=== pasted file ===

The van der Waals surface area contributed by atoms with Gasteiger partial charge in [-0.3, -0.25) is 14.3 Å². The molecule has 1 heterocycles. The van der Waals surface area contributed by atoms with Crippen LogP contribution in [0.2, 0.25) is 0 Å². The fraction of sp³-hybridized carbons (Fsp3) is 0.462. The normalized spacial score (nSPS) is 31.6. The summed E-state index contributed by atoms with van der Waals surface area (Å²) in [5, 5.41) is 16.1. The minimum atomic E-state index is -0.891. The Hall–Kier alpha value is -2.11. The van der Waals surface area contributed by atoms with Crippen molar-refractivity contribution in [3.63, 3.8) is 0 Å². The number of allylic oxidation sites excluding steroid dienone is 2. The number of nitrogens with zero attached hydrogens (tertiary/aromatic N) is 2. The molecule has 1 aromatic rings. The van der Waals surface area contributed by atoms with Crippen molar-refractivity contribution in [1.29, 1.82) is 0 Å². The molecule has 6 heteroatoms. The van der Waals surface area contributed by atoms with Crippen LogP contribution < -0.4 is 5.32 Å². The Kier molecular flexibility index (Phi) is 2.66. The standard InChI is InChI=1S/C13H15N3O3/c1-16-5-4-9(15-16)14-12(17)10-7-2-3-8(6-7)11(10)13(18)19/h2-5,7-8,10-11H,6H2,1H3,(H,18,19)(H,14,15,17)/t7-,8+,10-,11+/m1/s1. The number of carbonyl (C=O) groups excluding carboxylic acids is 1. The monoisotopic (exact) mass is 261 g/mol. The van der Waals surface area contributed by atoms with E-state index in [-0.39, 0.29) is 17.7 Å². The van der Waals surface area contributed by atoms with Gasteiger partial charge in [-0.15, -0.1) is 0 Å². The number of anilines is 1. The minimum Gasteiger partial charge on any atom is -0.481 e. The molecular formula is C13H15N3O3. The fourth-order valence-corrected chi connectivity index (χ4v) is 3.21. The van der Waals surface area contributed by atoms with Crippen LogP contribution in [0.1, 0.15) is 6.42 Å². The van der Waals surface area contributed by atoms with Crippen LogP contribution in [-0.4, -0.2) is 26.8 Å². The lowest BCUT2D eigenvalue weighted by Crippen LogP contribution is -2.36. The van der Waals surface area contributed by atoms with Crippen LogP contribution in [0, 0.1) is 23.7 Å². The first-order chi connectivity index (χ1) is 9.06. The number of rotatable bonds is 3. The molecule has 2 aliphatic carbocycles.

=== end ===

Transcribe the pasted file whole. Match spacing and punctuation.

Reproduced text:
The van der Waals surface area contributed by atoms with Gasteiger partial charge in [-0.3, -0.25) is 14.3 Å². The molecule has 1 heterocycles. The van der Waals surface area contributed by atoms with Crippen LogP contribution in [0.2, 0.25) is 0 Å². The fraction of sp³-hybridized carbons (Fsp3) is 0.462. The normalized spacial score (nSPS) is 31.6. The summed E-state index contributed by atoms with van der Waals surface area (Å²) in [5, 5.41) is 16.1. The minimum atomic E-state index is -0.891. The Hall–Kier alpha value is -2.11. The van der Waals surface area contributed by atoms with Crippen molar-refractivity contribution in [3.63, 3.8) is 0 Å². The number of allylic oxidation sites excluding steroid dienone is 2. The number of nitrogens with zero attached hydrogens (tertiary/aromatic N) is 2. The molecule has 1 aromatic rings. The van der Waals surface area contributed by atoms with Crippen molar-refractivity contribution in [1.29, 1.82) is 0 Å². The molecule has 6 heteroatoms. The van der Waals surface area contributed by atoms with Crippen LogP contribution < -0.4 is 5.32 Å². The Kier molecular flexibility index (Phi) is 2.66. The standard InChI is InChI=1S/C13H15N3O3/c1-16-5-4-9(15-16)14-12(17)10-7-2-3-8(6-7)11(10)13(18)19/h2-5,7-8,10-11H,6H2,1H3,(H,18,19)(H,14,15,17)/t7-,8+,10-,11+/m1/s1. The number of carbonyl (C=O) groups excluding carboxylic acids is 1. The monoisotopic (exact) mass is 261 g/mol. The van der Waals surface area contributed by atoms with E-state index in [-0.39, 0.29) is 17.7 Å². The van der Waals surface area contributed by atoms with Gasteiger partial charge in [-0.15, -0.1) is 0 Å². The number of anilines is 1. The minimum Gasteiger partial charge on any atom is -0.481 e. The molecular formula is C13H15N3O3. The fourth-order valence-corrected chi connectivity index (χ4v) is 3.21. The van der Waals surface area contributed by atoms with Crippen LogP contribution in [0.1, 0.15) is 6.42 Å². The van der Waals surface area contributed by atoms with Crippen LogP contribution in [-0.4, -0.2) is 26.8 Å². The lowest BCUT2D eigenvalue weighted by Crippen LogP contribution is -2.36. The van der Waals surface area contributed by atoms with Crippen LogP contribution in [0, 0.1) is 23.7 Å². The first-order chi connectivity index (χ1) is 9.06. The number of rotatable bonds is 3. The molecule has 2 aliphatic carbocycles.